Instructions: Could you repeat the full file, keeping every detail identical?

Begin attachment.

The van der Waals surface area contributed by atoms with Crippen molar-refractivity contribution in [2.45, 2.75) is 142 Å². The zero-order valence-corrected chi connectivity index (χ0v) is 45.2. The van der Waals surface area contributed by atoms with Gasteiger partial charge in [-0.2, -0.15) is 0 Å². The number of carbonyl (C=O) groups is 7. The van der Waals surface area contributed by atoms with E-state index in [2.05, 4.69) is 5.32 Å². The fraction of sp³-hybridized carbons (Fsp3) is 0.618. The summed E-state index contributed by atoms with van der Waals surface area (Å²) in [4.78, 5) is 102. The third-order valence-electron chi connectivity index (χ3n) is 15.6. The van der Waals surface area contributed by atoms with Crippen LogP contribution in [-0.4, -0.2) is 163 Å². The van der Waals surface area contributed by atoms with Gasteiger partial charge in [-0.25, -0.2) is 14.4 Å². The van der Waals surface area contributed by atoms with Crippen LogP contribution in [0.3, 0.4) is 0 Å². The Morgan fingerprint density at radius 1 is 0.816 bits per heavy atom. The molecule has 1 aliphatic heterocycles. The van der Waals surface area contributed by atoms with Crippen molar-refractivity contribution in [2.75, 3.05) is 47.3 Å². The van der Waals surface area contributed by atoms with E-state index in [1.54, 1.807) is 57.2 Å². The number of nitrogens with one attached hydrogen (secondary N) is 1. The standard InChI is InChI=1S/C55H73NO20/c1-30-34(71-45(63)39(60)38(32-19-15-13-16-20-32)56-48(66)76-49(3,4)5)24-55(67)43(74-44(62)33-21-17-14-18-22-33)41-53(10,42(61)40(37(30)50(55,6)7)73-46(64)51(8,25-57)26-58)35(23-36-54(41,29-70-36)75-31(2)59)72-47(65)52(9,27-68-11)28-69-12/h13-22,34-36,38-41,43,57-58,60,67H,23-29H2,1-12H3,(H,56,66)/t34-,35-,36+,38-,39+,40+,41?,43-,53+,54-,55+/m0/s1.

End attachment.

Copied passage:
The van der Waals surface area contributed by atoms with Crippen molar-refractivity contribution in [2.45, 2.75) is 142 Å². The zero-order valence-corrected chi connectivity index (χ0v) is 45.2. The van der Waals surface area contributed by atoms with Gasteiger partial charge in [-0.2, -0.15) is 0 Å². The number of carbonyl (C=O) groups is 7. The van der Waals surface area contributed by atoms with E-state index in [2.05, 4.69) is 5.32 Å². The fraction of sp³-hybridized carbons (Fsp3) is 0.618. The summed E-state index contributed by atoms with van der Waals surface area (Å²) in [4.78, 5) is 102. The third-order valence-electron chi connectivity index (χ3n) is 15.6. The van der Waals surface area contributed by atoms with Crippen LogP contribution in [-0.4, -0.2) is 163 Å². The van der Waals surface area contributed by atoms with Gasteiger partial charge in [-0.25, -0.2) is 14.4 Å². The van der Waals surface area contributed by atoms with Crippen LogP contribution in [0.3, 0.4) is 0 Å². The Morgan fingerprint density at radius 1 is 0.816 bits per heavy atom. The molecule has 1 aliphatic heterocycles. The van der Waals surface area contributed by atoms with Crippen molar-refractivity contribution in [2.75, 3.05) is 47.3 Å². The van der Waals surface area contributed by atoms with E-state index in [1.54, 1.807) is 57.2 Å². The number of nitrogens with one attached hydrogen (secondary N) is 1. The standard InChI is InChI=1S/C55H73NO20/c1-30-34(71-45(63)39(60)38(32-19-15-13-16-20-32)56-48(66)76-49(3,4)5)24-55(67)43(74-44(62)33-21-17-14-18-22-33)41-53(10,42(61)40(37(30)50(55,6)7)73-46(64)51(8,25-57)26-58)35(23-36-54(41,29-70-36)75-31(2)59)72-47(65)52(9,27-68-11)28-69-12/h13-22,34-36,38-41,43,57-58,60,67H,23-29H2,1-12H3,(H,56,66)/t34-,35-,36+,38-,39+,40+,41?,43-,53+,54-,55+/m0/s1.